Key points: Increased environmental risk factors in conjunction with genetic susceptibility have been proposed with respect to the remarkable variations in mortality in amyotrophic lateral sclerosis (ALS). In vitro models allow the investigation of the genetically modified counter-regulator of motoneuron toxicity and may help in addressing ALS therapy. Spinal organotypic slice cultures from a mutant form of human superoxide dismutase 1 (SOD1G93A) mouse model of ALS allow the detection of altered glycinergic inhibition in spinal microcircuits. This altered inhibition improved spinal cord excitability, affecting motor outputs in early SOD1(G93A) pathogenesis.
Abstract: Amyotrophic lateral sclerosis (ALS) is a fatal, adult-onset neurological disease characterized by a progressive degeneration of motoneurons (MNs). In a previous study, we developed organotypic spinal cultures from an ALS mouse model expressing a mutant form of human superoxide dismutase 1 (SOD1(G93A) ). We reported the presence of a significant synaptic rearrangement expressed by these embryonic cultured networks, which may lead to the altered development of spinal synaptic signalling, which is potentially linked to the adult disease phenotype. Recent studies on the same ALS mouse model reported a selective loss of glycinergic innervation in cultured MNs, suggestive of a contribution of synaptic inhibition to MN dysfunction and degeneration. In the present study, we further exploit organotypic cultures from wild-type and SOD1(G93A) mice to investigate the development of glycine-receptor-mediated synaptic currents recorded from the interneurons of the premotor ventral circuits. We performed single cell electrophysiology, immunocytochemistry and confocal microscopy and suggest that GABA co-release may speed the decay of glycine responses altering both temporal precision and signal integration in SOD1(G93A) developing networks at the postsynaptic site. Our hypothesis is supported by the finding of an increased MN bursting activity in immature SOD1(G93A) spinal cords and by immunofluorescence microscopy detection of a longer persistence of GABA in SOD1(G93A) glycinergic terminals in cultured and ex vivo spinal slices.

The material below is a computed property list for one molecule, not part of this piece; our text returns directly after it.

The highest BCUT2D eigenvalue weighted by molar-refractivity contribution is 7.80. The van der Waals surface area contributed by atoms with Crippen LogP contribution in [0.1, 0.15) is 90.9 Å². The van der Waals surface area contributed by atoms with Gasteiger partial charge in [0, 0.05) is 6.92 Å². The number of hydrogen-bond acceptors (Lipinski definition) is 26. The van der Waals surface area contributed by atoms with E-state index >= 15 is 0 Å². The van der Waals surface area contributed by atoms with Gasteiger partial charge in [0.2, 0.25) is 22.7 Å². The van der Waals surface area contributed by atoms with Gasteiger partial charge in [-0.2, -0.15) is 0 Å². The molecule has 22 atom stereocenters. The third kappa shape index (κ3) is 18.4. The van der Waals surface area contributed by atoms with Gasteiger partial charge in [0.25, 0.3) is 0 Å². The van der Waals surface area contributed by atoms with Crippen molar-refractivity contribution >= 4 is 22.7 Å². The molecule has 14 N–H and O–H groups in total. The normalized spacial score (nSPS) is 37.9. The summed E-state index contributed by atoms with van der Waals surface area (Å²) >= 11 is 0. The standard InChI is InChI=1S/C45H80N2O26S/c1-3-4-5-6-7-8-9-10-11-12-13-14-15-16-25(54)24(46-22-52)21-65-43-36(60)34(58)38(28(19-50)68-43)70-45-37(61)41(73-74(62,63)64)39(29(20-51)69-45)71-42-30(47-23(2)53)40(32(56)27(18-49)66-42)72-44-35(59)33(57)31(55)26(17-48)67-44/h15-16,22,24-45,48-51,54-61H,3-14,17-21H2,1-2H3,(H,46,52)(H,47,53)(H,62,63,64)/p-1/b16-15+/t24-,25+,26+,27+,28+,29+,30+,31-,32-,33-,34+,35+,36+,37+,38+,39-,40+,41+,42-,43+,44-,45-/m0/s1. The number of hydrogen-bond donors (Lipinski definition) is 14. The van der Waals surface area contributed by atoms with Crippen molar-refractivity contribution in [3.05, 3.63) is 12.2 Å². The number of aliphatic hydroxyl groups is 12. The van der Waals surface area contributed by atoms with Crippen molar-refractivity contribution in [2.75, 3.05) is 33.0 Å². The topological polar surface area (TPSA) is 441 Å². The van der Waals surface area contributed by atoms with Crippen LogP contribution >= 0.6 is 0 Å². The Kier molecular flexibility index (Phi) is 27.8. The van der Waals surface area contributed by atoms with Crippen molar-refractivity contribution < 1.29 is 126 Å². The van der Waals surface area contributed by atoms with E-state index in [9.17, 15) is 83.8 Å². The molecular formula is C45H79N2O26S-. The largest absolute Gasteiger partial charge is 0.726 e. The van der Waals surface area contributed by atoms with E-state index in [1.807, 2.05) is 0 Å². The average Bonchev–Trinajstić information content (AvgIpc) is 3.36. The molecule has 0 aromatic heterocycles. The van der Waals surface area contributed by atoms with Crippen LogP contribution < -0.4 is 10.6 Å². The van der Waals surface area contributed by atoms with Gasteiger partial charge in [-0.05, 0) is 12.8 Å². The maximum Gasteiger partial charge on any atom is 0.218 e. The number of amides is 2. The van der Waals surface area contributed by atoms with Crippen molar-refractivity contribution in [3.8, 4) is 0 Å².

© 2016 The Authors. The Journal of Physiology © 2016 The Physiological Society.